The grace of God, in Jesus Christ, has, in a very real sense, gone before me, and, is now, going ahead of me. This good work is my cooperation with this grace, it is to live a life where my truest and hardest calling is to love and worship Jesus, and, trusting in His goodness, loving and serving my neighbor. I have been invited into the family of God and to the supper of the Lamb, present and future, a wide-open, joy-filled life in which, in order that I may move closer to Jesus, I must confront and renounce the sin that hinders my ability to love Him, others, and myself. I have chosen to attend seminary because this grace has gone before me and led me, most assuredly, to this place, to continue to grow in this grace and my ability to communicate and discuss what it is to lead a righteous life in pursuit of Jesus.
My calling is to serve the Church through scholarship, through proclamation, and through advocacy. It is clear to me that I am called to serve the Church. This is a pretty broad statement and category; however, I can not escape this sense, this leading, this vision. It it is unclear to me whether this will encompass ordained ministry, non-profit or missionary work, or life as a scholar in the academy. I struggle with my “scholarly” temperament and the usefulness of such gifts. I long to more fully bring to bodily form what is formed mentally, and I know that I am not excused from the work of loving or serving simply because I am in possession of these tendencies. Yet I know and am sure that the Body of Christ requires a variety of gifts to enable its flourishing. It is hard, sometimes, for me to accept and embrace these gifts, yet I know that Jesus is honored when I do exercise them, whether for the purposes of exegeting Scripture or for discussing frameworks for Christian ethics, or any number of issues. I am unclear, though, about my niche in the world of academia, having diverse interests, including Christian treatment of mental illness, Christian frameworks of thinking about and caring for creation, and so on.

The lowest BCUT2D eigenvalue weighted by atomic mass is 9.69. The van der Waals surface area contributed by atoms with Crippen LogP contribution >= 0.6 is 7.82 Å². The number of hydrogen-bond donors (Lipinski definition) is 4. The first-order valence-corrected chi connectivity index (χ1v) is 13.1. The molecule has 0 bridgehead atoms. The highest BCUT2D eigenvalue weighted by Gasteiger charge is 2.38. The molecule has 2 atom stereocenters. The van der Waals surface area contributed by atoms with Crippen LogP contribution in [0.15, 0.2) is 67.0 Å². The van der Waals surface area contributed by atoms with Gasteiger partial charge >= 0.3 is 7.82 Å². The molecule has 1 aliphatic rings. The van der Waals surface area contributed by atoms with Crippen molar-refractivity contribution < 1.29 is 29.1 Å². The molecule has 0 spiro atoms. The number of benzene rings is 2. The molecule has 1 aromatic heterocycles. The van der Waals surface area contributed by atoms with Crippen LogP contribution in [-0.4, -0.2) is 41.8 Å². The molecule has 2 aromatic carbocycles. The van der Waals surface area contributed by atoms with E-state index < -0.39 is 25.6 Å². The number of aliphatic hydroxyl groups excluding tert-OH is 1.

I am afraid of not living into the fullness of my calling, of being afraid to trust my future and security to God in the midst of my uncertainty about what this calling entails. I am unsure of how I may be received, as a woman, as an introvert, as an intellectual, and as someone who struggles with mental illness. I am afraid I may rely too much on my estimation of my own strength and capabilities and underestimate how God can use someone with my particular set of gifts to bring glory to His name and healing and good news to those who most need it. I get excited about my calling when I think about how God’s power in me has brought His grace near, through venues of teaching and preaching, and sharing how the fruits of honoring God with my mind have been woven into my life, enabling me to grab hold of the hope of Jesus’ resurrection with all the more confidence.
To be reminded that God is the One who will bring His own work to completion in me is to be reminded that I am part of a big, beautiful story, that, though sometimes terrifying in the face of the unknown, is in the hands of One who is reading me into it. This God, in Jesus, has offered us the Kingdom, and has provided us with all we need for life and godliness as we journey in and towards it. This extravagant promise is what draws me, and convinces me to keep going.